A frequently asked question by many anti-vaxxers, and a controversial topic between middle school parents. How well do childhood vaccines prevent diseases? The answer to this question is actually very well. Childhood vaccines are extremely important because it is always better to prevent a disease than to treat it after it occurs. Over the years, vaccines have prevented numerous diseases and saved millions of lives.
What is Immunity?
Immunity is the human body’s only way of preventing disease. We are all born with an immune system composing of a multitude of cells, glands, tissues, organs, and fluids all throughout the body. Our immune system has the ability to detect germs that enter the human body as “foreign invaders” our body then produces antibodies to fight those invaders. The only certifiable way to offer children immunity to a disease without them being affected with the disease first is through vaccination.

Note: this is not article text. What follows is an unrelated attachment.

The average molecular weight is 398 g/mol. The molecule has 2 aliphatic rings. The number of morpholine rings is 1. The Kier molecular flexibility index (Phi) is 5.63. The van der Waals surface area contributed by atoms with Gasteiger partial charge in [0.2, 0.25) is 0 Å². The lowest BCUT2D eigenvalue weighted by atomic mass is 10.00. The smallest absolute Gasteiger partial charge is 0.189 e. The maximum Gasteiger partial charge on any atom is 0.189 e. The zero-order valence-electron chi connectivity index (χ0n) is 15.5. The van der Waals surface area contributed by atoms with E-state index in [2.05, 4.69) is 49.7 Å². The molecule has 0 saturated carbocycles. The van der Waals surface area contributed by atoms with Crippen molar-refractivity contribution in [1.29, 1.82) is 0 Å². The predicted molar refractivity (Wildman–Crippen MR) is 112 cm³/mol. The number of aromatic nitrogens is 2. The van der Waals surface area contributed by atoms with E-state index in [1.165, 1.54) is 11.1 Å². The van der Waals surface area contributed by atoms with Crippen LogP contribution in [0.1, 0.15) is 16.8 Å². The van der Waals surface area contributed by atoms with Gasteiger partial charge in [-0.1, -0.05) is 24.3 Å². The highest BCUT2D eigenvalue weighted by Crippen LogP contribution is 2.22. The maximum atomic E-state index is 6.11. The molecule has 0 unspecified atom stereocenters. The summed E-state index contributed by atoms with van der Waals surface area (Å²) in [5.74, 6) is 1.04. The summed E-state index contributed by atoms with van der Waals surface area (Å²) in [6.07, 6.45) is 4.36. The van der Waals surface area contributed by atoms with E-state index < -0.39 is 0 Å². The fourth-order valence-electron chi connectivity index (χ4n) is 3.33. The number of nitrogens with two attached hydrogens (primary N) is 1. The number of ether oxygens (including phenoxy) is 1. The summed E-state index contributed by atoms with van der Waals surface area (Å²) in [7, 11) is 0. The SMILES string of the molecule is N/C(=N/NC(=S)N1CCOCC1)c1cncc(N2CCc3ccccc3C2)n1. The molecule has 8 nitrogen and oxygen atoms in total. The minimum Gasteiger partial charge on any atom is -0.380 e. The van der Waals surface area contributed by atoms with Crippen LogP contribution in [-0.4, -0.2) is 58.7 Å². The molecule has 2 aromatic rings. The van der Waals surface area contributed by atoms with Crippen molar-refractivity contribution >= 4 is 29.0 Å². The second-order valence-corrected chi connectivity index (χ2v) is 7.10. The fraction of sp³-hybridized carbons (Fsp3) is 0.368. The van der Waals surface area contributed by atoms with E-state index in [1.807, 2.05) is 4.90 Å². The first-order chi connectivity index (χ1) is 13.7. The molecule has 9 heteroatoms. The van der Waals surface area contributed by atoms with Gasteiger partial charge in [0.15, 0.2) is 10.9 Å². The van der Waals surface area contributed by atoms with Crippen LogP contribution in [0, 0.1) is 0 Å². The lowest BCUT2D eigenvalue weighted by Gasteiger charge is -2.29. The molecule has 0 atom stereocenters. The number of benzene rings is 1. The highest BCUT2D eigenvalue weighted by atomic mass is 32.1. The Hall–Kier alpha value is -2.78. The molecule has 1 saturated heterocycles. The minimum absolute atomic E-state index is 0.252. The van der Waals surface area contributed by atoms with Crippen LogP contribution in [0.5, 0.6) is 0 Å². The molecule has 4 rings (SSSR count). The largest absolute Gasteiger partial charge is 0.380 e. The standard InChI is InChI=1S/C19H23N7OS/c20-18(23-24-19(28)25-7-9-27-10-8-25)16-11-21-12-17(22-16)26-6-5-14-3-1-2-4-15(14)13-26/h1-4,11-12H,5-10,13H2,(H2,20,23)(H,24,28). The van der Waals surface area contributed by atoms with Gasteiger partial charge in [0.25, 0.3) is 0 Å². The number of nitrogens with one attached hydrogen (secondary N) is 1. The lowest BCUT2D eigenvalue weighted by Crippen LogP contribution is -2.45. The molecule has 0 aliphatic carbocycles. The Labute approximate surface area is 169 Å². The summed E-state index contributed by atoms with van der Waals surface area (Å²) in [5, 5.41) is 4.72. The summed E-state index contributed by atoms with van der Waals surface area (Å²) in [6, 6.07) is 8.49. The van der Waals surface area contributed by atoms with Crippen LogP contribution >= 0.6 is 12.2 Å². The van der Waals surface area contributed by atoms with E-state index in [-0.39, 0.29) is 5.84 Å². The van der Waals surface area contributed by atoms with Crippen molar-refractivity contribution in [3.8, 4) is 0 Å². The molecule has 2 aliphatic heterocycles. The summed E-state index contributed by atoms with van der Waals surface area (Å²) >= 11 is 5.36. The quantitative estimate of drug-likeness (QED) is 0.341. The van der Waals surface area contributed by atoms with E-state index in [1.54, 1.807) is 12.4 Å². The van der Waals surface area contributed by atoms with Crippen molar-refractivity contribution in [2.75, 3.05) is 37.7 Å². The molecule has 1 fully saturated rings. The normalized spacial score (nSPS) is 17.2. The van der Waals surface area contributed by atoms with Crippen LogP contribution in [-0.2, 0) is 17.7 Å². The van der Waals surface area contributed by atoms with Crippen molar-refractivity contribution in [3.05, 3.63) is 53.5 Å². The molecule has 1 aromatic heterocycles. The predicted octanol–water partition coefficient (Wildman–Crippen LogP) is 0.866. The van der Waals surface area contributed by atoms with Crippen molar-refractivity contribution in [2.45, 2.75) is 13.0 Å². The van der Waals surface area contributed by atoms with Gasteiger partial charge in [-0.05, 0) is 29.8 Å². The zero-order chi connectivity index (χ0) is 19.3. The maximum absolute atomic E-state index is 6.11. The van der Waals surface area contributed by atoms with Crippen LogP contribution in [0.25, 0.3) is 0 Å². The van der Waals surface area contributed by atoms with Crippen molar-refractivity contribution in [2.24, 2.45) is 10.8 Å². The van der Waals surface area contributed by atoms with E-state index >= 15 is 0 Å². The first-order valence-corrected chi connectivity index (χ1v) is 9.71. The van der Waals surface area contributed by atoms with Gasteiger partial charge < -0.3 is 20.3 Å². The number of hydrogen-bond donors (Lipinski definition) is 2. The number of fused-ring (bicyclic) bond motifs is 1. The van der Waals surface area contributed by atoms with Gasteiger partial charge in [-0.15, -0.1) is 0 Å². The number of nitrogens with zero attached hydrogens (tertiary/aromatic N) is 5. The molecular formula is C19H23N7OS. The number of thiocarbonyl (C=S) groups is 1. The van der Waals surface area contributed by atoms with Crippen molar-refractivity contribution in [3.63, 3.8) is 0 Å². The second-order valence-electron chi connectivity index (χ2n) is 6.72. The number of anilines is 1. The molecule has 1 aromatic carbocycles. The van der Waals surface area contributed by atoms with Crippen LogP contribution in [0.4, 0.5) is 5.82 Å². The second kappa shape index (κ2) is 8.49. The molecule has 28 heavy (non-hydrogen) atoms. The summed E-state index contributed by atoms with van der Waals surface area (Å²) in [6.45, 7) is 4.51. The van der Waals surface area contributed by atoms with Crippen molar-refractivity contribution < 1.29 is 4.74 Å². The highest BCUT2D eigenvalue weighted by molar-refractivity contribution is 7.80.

Vaccines contain part of the antigen (foreign invader). However, these antigens are either killed or weakened before they are implanted in the vaccine. This prevents the child from becoming sick with the actual disease, but the antigens are strong enough to trigger antibodies that lead to immunity.
Can vaccines cause autism?
A common misconception is that vaccines can lead to autism. This is the primary defense of anti-vaxxers. However, autism spectrum disorder is a developmental disability that is caused by differences in how the brain functions. The vaccine ingredient that has been linked to autism is thimerosal, a mercury-based preservative used to prevent contamination of multidose vials of vaccines. Research shows that thimerosal does not cause ASD. In fact, a 2004 study by the IOM stated that “the evidence favors rejection of a causal relationship between thimerosal–containing vaccines and autism.”
Currently vaccination is a choice, however in the near future it may not be.